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Member Research & Reports

Member Research & Reports

Washington: Medicaid Expansion May Prevent Child Neglect, Study Suggests

More than 4 million reports of child maltreatment involving about 7.5 million children were made in 2017 to Child Protective Services. While much work has been done to reduce these high rates of child abuse and neglect in the United States, few programs have been consistently effective.

Now, new research from the University of Washington Schools of Public Health and Medicine suggests that expanding Medicaid may help prevent child neglect. After the expansion of Medicaid in 2014, mandated by the Affordable Care Act, there were 422 fewer cases of neglect per 100,000 children under the age of 6 reported each year in states that expanded Medicaid than in states that did not. The study was published June 14 in JAMA Network Open.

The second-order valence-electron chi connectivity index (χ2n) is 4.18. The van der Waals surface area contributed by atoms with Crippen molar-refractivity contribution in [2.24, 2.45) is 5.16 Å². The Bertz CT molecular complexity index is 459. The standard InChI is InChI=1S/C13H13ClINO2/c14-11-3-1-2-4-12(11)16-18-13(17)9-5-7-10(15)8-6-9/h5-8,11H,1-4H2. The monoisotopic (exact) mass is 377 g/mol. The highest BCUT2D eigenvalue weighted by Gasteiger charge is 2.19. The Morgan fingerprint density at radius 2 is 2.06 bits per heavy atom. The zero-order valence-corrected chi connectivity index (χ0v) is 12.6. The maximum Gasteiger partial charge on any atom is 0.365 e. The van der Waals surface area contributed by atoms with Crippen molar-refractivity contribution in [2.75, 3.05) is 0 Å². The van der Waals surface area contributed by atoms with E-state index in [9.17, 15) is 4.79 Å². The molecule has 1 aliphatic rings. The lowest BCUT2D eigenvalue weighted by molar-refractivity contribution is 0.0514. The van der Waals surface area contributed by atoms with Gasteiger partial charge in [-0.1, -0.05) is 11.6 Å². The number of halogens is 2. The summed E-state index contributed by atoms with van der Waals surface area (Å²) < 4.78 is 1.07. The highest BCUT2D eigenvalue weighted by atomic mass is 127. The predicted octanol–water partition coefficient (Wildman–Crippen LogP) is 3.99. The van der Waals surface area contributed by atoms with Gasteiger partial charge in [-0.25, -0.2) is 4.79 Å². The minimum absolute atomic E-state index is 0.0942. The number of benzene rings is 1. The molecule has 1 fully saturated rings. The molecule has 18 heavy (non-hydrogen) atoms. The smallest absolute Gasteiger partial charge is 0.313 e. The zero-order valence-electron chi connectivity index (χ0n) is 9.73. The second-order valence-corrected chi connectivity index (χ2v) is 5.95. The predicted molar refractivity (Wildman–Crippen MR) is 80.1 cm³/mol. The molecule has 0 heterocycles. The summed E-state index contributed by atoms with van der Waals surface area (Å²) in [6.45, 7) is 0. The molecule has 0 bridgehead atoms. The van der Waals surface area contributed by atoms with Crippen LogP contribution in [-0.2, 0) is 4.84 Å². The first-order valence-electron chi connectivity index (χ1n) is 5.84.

“Our study provides another example of a social policy, in this case Medicaid expansion, being associated with reduced child maltreatment, specifically child neglect rates,” said lead author Dr. Emily Brown, acting assistant professor of pediatrics at the UW School of Medicine, who conducted the study for her master’s thesis in the Department of Health Services at the UW School of Public Health.

Medicaid is the nation’s main public health insurance program for people with low income. In January 2014, 24 states and Washington, D.C., expanded their Medicaid programs to all U.S. residents with household incomes up to 138 percent of the federal poverty level – about $16,245 for an individual in 2015. Seven other states expanded Medicaid a few years later.

Researchers analyzed data for the 31 Medicaid expansion states and compared it to data for the 19 states that opted out. They included data for 2010 through 2016 to capture trends in maltreatment rates for several years before and after Medicaid expansion.

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